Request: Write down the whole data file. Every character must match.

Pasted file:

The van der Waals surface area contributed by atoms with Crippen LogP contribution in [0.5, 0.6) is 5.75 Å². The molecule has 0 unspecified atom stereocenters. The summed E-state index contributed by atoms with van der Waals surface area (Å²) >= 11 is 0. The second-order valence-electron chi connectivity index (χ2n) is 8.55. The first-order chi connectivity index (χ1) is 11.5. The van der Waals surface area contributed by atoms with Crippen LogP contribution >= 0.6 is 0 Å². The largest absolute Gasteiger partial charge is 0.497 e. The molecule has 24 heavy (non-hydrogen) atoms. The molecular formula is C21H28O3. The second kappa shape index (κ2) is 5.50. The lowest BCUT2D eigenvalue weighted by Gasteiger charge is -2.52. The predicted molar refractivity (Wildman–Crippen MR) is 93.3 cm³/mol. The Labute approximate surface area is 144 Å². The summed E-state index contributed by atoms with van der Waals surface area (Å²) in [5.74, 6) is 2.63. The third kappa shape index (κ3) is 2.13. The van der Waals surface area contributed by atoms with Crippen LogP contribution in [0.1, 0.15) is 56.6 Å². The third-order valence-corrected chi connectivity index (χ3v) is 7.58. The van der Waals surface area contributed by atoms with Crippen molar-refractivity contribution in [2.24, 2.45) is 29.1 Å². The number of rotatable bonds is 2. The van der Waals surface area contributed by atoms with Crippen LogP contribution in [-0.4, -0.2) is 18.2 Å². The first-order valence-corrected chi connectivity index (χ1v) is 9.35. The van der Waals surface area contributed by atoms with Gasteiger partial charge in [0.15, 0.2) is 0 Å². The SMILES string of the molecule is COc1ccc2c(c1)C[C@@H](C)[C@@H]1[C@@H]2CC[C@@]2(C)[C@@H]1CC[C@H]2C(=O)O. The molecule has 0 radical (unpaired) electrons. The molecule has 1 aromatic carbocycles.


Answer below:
The van der Waals surface area contributed by atoms with Crippen LogP contribution in [0.5, 0.6) is 5.75 Å². The molecule has 0 unspecified atom stereocenters. The summed E-state index contributed by atoms with van der Waals surface area (Å²) >= 11 is 0. The second-order valence-electron chi connectivity index (χ2n) is 8.55. The first-order chi connectivity index (χ1) is 11.5. The van der Waals surface area contributed by atoms with Crippen LogP contribution >= 0.6 is 0 Å². The largest absolute Gasteiger partial charge is 0.497 e. The molecule has 24 heavy (non-hydrogen) atoms. The molecular formula is C21H28O3. The second kappa shape index (κ2) is 5.50. The lowest BCUT2D eigenvalue weighted by Gasteiger charge is -2.52. The predicted molar refractivity (Wildman–Crippen MR) is 93.3 cm³/mol. The Labute approximate surface area is 144 Å². The summed E-state index contributed by atoms with van der Waals surface area (Å²) in [5.74, 6) is 2.63. The third kappa shape index (κ3) is 2.13. The van der Waals surface area contributed by atoms with Crippen LogP contribution in [0.1, 0.15) is 56.6 Å². The third-order valence-corrected chi connectivity index (χ3v) is 7.58. The van der Waals surface area contributed by atoms with Crippen molar-refractivity contribution in [2.24, 2.45) is 29.1 Å². The number of rotatable bonds is 2. The van der Waals surface area contributed by atoms with Crippen LogP contribution in [-0.4, -0.2) is 18.2 Å². The first-order valence-corrected chi connectivity index (χ1v) is 9.35. The van der Waals surface area contributed by atoms with Gasteiger partial charge in [0.15, 0.2) is 0 Å². The SMILES string of the molecule is COc1ccc2c(c1)C[C@@H](C)[C@@H]1[C@@H]2CC[C@@]2(C)[C@@H]1CC[C@H]2C(=O)O. The molecule has 0 radical (unpaired) electrons. The molecule has 1 aromatic carbocycles.